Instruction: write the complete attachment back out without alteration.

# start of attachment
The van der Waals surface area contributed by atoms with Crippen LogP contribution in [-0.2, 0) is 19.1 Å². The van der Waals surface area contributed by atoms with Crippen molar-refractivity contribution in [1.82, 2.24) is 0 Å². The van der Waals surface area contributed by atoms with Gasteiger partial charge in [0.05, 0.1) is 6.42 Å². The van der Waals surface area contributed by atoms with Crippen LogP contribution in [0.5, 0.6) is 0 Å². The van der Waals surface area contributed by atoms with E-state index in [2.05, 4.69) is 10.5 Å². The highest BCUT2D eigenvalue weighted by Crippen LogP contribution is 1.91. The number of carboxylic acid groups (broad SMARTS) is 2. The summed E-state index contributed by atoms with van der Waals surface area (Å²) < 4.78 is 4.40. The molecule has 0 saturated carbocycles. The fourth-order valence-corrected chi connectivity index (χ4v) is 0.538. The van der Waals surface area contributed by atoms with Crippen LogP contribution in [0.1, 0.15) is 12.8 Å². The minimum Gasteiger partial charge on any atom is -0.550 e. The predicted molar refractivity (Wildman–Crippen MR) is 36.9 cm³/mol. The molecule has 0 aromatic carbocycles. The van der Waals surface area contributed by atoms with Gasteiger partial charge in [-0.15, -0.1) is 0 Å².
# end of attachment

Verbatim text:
The van der Waals surface area contributed by atoms with Crippen LogP contribution in [-0.2, 0) is 19.1 Å². The van der Waals surface area contributed by atoms with Crippen molar-refractivity contribution in [1.82, 2.24) is 0 Å². The van der Waals surface area contributed by atoms with Gasteiger partial charge in [0.05, 0.1) is 6.42 Å². The van der Waals surface area contributed by atoms with Crippen LogP contribution in [0.5, 0.6) is 0 Å². The van der Waals surface area contributed by atoms with E-state index in [2.05, 4.69) is 10.5 Å². The highest BCUT2D eigenvalue weighted by Crippen LogP contribution is 1.91. The number of carboxylic acid groups (broad SMARTS) is 2. The summed E-state index contributed by atoms with van der Waals surface area (Å²) < 4.78 is 4.40. The molecule has 0 saturated carbocycles. The fourth-order valence-corrected chi connectivity index (χ4v) is 0.538. The van der Waals surface area contributed by atoms with Crippen LogP contribution in [0.1, 0.15) is 12.8 Å². The minimum Gasteiger partial charge on any atom is -0.550 e. The predicted molar refractivity (Wildman–Crippen MR) is 36.9 cm³/mol. The molecule has 0 aromatic carbocycles. The van der Waals surface area contributed by atoms with Gasteiger partial charge in [-0.15, -0.1) is 0 Å².